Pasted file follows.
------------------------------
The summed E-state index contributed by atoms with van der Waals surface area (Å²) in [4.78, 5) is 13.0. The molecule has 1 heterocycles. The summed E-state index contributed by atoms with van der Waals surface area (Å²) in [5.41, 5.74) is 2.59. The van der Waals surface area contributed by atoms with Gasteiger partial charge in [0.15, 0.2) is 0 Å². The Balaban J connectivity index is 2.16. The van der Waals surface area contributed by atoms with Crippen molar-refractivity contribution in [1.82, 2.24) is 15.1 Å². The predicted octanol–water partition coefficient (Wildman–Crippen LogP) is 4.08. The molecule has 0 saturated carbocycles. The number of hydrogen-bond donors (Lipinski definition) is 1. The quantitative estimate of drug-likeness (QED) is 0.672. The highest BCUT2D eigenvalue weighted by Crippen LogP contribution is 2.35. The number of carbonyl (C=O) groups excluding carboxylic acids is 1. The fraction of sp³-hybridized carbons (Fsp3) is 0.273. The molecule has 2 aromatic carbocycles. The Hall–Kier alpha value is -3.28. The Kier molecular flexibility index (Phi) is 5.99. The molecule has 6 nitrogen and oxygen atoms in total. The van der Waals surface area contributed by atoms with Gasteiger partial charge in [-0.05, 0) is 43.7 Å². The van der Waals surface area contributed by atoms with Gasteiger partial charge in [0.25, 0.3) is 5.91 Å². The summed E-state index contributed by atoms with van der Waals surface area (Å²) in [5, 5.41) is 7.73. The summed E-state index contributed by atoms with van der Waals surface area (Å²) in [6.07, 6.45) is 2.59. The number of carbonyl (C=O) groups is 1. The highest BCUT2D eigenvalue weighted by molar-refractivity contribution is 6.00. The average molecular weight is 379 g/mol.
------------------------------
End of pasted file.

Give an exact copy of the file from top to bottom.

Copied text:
The summed E-state index contributed by atoms with van der Waals surface area (Å²) in [4.78, 5) is 13.0. The molecule has 1 heterocycles. The summed E-state index contributed by atoms with van der Waals surface area (Å²) in [5.41, 5.74) is 2.59. The van der Waals surface area contributed by atoms with Gasteiger partial charge in [0.15, 0.2) is 0 Å². The Balaban J connectivity index is 2.16. The van der Waals surface area contributed by atoms with Crippen molar-refractivity contribution in [1.82, 2.24) is 15.1 Å². The predicted octanol–water partition coefficient (Wildman–Crippen LogP) is 4.08. The molecule has 0 saturated carbocycles. The number of hydrogen-bond donors (Lipinski definition) is 1. The quantitative estimate of drug-likeness (QED) is 0.672. The highest BCUT2D eigenvalue weighted by Crippen LogP contribution is 2.35. The number of carbonyl (C=O) groups excluding carboxylic acids is 1. The fraction of sp³-hybridized carbons (Fsp3) is 0.273. The molecule has 2 aromatic carbocycles. The Hall–Kier alpha value is -3.28. The Kier molecular flexibility index (Phi) is 5.99. The molecule has 6 nitrogen and oxygen atoms in total. The van der Waals surface area contributed by atoms with Gasteiger partial charge in [-0.05, 0) is 43.7 Å². The van der Waals surface area contributed by atoms with Gasteiger partial charge in [0.25, 0.3) is 5.91 Å². The summed E-state index contributed by atoms with van der Waals surface area (Å²) in [5, 5.41) is 7.73. The summed E-state index contributed by atoms with van der Waals surface area (Å²) in [6.07, 6.45) is 2.59. The number of carbonyl (C=O) groups is 1. The highest BCUT2D eigenvalue weighted by molar-refractivity contribution is 6.00. The average molecular weight is 379 g/mol.